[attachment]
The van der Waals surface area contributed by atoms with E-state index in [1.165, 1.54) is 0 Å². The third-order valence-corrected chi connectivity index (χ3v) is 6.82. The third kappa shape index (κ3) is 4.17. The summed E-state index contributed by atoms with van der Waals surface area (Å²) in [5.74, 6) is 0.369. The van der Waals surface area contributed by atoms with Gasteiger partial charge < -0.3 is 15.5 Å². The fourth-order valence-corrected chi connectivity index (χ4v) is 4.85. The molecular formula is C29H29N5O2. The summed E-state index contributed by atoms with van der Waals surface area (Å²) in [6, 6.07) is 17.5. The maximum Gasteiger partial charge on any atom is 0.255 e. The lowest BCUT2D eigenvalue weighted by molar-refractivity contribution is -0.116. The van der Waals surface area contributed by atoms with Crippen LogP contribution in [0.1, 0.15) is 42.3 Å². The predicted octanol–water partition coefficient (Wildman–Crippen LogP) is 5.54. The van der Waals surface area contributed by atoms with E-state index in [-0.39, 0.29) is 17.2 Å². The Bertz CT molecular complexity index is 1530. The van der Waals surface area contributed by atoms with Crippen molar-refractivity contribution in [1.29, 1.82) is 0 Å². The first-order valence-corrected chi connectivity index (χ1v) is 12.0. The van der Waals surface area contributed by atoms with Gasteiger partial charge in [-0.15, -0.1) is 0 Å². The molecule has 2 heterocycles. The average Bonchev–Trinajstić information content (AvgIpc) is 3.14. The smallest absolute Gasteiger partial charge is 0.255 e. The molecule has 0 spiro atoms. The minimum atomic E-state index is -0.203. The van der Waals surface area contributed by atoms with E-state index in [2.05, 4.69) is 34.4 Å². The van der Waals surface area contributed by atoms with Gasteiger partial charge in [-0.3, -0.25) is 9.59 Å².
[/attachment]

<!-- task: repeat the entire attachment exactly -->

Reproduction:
The van der Waals surface area contributed by atoms with E-state index in [1.165, 1.54) is 0 Å². The third-order valence-corrected chi connectivity index (χ3v) is 6.82. The third kappa shape index (κ3) is 4.17. The summed E-state index contributed by atoms with van der Waals surface area (Å²) in [5.74, 6) is 0.369. The van der Waals surface area contributed by atoms with Gasteiger partial charge < -0.3 is 15.5 Å². The fourth-order valence-corrected chi connectivity index (χ4v) is 4.85. The molecular formula is C29H29N5O2. The summed E-state index contributed by atoms with van der Waals surface area (Å²) in [6, 6.07) is 17.5. The maximum Gasteiger partial charge on any atom is 0.255 e. The lowest BCUT2D eigenvalue weighted by molar-refractivity contribution is -0.116. The van der Waals surface area contributed by atoms with Crippen LogP contribution in [0.1, 0.15) is 42.3 Å². The predicted octanol–water partition coefficient (Wildman–Crippen LogP) is 5.54. The van der Waals surface area contributed by atoms with E-state index in [-0.39, 0.29) is 17.2 Å². The Bertz CT molecular complexity index is 1530. The van der Waals surface area contributed by atoms with Crippen molar-refractivity contribution in [1.29, 1.82) is 0 Å². The first-order valence-corrected chi connectivity index (χ1v) is 12.0. The van der Waals surface area contributed by atoms with Gasteiger partial charge in [-0.15, -0.1) is 0 Å². The molecule has 2 heterocycles. The average Bonchev–Trinajstić information content (AvgIpc) is 3.14. The smallest absolute Gasteiger partial charge is 0.255 e. The molecule has 0 spiro atoms. The minimum atomic E-state index is -0.203. The van der Waals surface area contributed by atoms with E-state index in [2.05, 4.69) is 34.4 Å². The van der Waals surface area contributed by atoms with Gasteiger partial charge in [-0.3, -0.25) is 9.59 Å².